Having been immersed in the fitness realm for over twenty years, I have come to a greater understanding of the many challenges which people face. I have a better appreciation for those who continue to try to progress in spite of obstacles which could be paralyzing. Speaking directly to that word, one can be mentally paralyzed as well as physically. I have witnessed those confined to a wheel chair achieve things that I would never have imagined possible. I’m sure that you’ve drawn inspiration, as I have, from someone you’ve seen profiled in a story. Perhaps, like me, you’ve come to know someone on a very personal level who defies their disability. Heck, they don’t think of themselves as disabled, and neither should we label them as such. We would do well to adopt the motto which one of my friends frequently spews: “Strength doesn’t come from what you can do. It comes from overcoming the things you once thought you couldn’t.”–Anonymous Though his body is “broken”, he has accomplished incredible physical feats which put me to shame. However, continuing with my focus on another form of affliction, I refer to the one in five American adults who will have a diagnosable mental health condition in any given year; those who “quietly endure, silently suffer, and patiently wait”.–Martin Luther King
Can you imagine there coming a point in your life when you would ever stop believing that you can progress? What must it be like to come to the conclusion that there can simply be no more forward movement even in the prime of your life? What is the worst case scenario in which you could picture yourself? Well, I have met some individuals who believe that the very best they can do is to acknowledge their truth, which is that they are stuck. They make the sad declaration that their only means of survival is to quietly submit to a perceived reality in which their brokenness cannot be fixed. They see their battle as incompatible with a positive outcome, not allowing for a happy ending to the story of their life. Some people do suffer every day of their lives, while others can suffer a lifetime in a single day. No matter the severity of one’s mental health woes; no matter the name attached to the disorder; no matter how long this burden has been carried; I offer this encouragement. “If you saw the size of the blessing coming, you would understand the magnitude of the battle you are fighting.”–Toby Mac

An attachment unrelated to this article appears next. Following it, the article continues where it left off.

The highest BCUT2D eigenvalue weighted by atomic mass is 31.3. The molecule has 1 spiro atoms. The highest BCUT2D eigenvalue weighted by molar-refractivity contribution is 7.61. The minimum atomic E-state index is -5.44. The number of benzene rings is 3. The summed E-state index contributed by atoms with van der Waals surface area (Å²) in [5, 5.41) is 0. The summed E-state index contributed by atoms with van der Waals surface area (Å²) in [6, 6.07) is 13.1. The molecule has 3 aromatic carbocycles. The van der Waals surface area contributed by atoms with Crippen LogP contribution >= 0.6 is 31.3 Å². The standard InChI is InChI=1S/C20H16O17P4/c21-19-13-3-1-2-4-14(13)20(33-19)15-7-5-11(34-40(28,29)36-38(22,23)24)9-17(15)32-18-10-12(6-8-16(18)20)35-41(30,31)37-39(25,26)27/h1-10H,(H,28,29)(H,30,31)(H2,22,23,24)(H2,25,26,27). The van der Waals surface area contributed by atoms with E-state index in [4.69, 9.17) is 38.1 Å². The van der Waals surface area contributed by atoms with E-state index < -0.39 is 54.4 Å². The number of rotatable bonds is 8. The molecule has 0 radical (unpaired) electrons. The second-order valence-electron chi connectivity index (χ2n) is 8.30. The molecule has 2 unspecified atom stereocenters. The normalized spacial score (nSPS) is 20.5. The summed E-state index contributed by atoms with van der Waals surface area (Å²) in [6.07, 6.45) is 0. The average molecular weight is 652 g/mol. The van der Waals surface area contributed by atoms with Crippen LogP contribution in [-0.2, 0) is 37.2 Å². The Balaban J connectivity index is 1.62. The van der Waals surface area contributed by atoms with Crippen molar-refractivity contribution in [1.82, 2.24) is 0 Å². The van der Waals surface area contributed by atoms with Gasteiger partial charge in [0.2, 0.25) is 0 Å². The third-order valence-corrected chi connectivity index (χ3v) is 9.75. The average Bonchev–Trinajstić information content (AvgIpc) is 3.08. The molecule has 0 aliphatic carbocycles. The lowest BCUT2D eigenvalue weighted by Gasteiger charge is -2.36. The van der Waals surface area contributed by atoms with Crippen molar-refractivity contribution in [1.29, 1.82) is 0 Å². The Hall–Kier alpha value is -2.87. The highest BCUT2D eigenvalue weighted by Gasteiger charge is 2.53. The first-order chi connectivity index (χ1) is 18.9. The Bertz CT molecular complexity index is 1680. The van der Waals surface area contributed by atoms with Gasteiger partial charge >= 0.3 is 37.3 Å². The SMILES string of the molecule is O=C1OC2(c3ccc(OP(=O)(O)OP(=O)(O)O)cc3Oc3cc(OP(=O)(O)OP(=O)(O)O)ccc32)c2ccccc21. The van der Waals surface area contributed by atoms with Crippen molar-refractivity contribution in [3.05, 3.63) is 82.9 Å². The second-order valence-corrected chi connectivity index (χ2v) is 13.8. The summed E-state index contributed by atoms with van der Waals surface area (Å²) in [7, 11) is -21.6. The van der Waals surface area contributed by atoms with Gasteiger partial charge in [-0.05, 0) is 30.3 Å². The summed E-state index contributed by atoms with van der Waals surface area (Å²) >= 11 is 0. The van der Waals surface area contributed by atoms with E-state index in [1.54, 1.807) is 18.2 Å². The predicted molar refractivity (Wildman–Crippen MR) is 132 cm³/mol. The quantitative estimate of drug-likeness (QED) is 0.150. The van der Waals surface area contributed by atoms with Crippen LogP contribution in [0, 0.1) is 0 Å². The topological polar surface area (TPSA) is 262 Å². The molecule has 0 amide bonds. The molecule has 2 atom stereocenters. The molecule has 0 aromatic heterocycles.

William James once said, “If this life is not a real fight in which something is eternally gained by success, it is nothing more than a game of private theatricals from which one may withdraw at will.” I am heart-broken when I see the increasing rate of suicide in our society. The numbers are staggering and grow daily. This epidemic is preventable. Madame de Stael added this profound thought. “Divine wisdom, intending to detain us some time on earth, has done well to cover with a veil the prospect of the life to come; for if our sight could clearly distinguished the opposite bank, who could remain on this tempestuous coast of time?” I would be remiss if I did not add these words of the Apostle Paul to the Corinthians. “Eye hath not seen, nor ear heard, neither have entered into the heart of man, the things which God hath prepared for them that love him.” My friends, wherever you may be stuck in your journey, and for whatever reason, there is always hope. “Their is no life so shattered that it cannot be restored.”–Dieter F. Uchtdorf
In the struggles of mortality, we are never left alone to accomplish our work, to fight our battles, to face adversity or unanswered questions. Jesus taught that men aught to pray often and not to faint. “Your worst day with God will be better than your best day without Him.”–unknown Though your mind make be broken and your hopes and dreams shattered, there is reason to press forward in faith. I absolutely love how Trent Shelton addressed this: “We are all a little broken. But, the last time that I checked, broken crayons still color the same.” Each and every one of you has a special purpose for being here. My own experiences have taught me that we can rise above our weaknesses. In these bodies, we are but frail creatures. However, these mortal shells house our immortal spirits. What does that mean? How can that knowledge bring the hope to continue? If our afflictions prevent us from engaging in the physical exercise that we desire to feel better, then we can focus on strengthening our spiritual muscles. Even as our physical being becomes weaker, our spirit can continue to grow in strength. Our limitations may make proper nutrition, restful sleep, and stress reduction very difficult to achieve, but not impossible as some believe. Nevertheless, “when you are no longer able to do the things you used to do, simply focus on the things that matter most.”–Richard G. Scott Consequently, the things that matter most always lead us to explore our everlasting spirit.
Where can I turn for peace? Where is my solace when other sources cease to make me whole? When with a wounded heart, anger, or malice, I draw myself apart, searching my soul? Where when my aching grows, where when I languish, where, in my need to know, where can I run? Where is the quiet hand to calm my anguish? Who, can understand? He, only One. He answers privately, reaches my reaching in my Gethsemane, savior and friend. Gentle the peace he finds for my beseeching. Constant he is and kind, love without end. –Emma Lou Thayne
Lift up your heads. Be of good cheer. Though you may feel like half the man or woman you used to be or still feel you should be, your affliction will never destroy your spirit. It is 100% healthy and waiting for further nourishment. The bravest people I know are those with a mental health disorder. Through the course of time, each has come to believe in this truth: “You were given this life because you were strong enough to live it.”–Chad Hymas The wisest of these seek comfort from the Great Comforter.